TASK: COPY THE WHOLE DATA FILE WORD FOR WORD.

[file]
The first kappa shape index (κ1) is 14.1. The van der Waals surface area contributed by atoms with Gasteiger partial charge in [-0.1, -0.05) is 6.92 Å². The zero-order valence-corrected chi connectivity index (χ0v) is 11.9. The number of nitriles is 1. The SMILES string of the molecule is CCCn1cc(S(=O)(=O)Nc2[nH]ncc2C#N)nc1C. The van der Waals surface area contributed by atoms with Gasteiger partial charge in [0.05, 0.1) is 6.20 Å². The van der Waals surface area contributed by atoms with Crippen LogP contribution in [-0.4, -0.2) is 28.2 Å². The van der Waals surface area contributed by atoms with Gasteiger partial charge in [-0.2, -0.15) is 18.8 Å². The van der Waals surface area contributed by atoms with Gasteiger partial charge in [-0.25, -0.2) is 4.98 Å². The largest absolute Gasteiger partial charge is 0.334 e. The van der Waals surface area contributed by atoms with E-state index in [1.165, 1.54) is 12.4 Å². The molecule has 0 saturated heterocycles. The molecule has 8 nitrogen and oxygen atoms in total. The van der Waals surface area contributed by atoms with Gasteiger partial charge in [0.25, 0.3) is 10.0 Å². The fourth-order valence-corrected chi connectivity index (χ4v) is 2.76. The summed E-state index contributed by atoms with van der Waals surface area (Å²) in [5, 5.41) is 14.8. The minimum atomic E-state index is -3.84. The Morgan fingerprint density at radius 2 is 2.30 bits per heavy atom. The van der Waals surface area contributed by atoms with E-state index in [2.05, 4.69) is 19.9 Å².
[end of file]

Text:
The first kappa shape index (κ1) is 14.1. The van der Waals surface area contributed by atoms with Gasteiger partial charge in [-0.1, -0.05) is 6.92 Å². The zero-order valence-corrected chi connectivity index (χ0v) is 11.9. The number of nitriles is 1. The SMILES string of the molecule is CCCn1cc(S(=O)(=O)Nc2[nH]ncc2C#N)nc1C. The van der Waals surface area contributed by atoms with Gasteiger partial charge in [0.05, 0.1) is 6.20 Å². The van der Waals surface area contributed by atoms with Crippen LogP contribution in [-0.4, -0.2) is 28.2 Å². The van der Waals surface area contributed by atoms with Gasteiger partial charge in [-0.2, -0.15) is 18.8 Å². The van der Waals surface area contributed by atoms with Gasteiger partial charge in [-0.25, -0.2) is 4.98 Å². The largest absolute Gasteiger partial charge is 0.334 e. The van der Waals surface area contributed by atoms with E-state index in [1.165, 1.54) is 12.4 Å². The molecule has 0 saturated heterocycles. The molecule has 8 nitrogen and oxygen atoms in total. The van der Waals surface area contributed by atoms with Gasteiger partial charge in [0.25, 0.3) is 10.0 Å². The fourth-order valence-corrected chi connectivity index (χ4v) is 2.76. The summed E-state index contributed by atoms with van der Waals surface area (Å²) in [5, 5.41) is 14.8. The minimum atomic E-state index is -3.84. The Morgan fingerprint density at radius 2 is 2.30 bits per heavy atom. The van der Waals surface area contributed by atoms with E-state index in [2.05, 4.69) is 19.9 Å².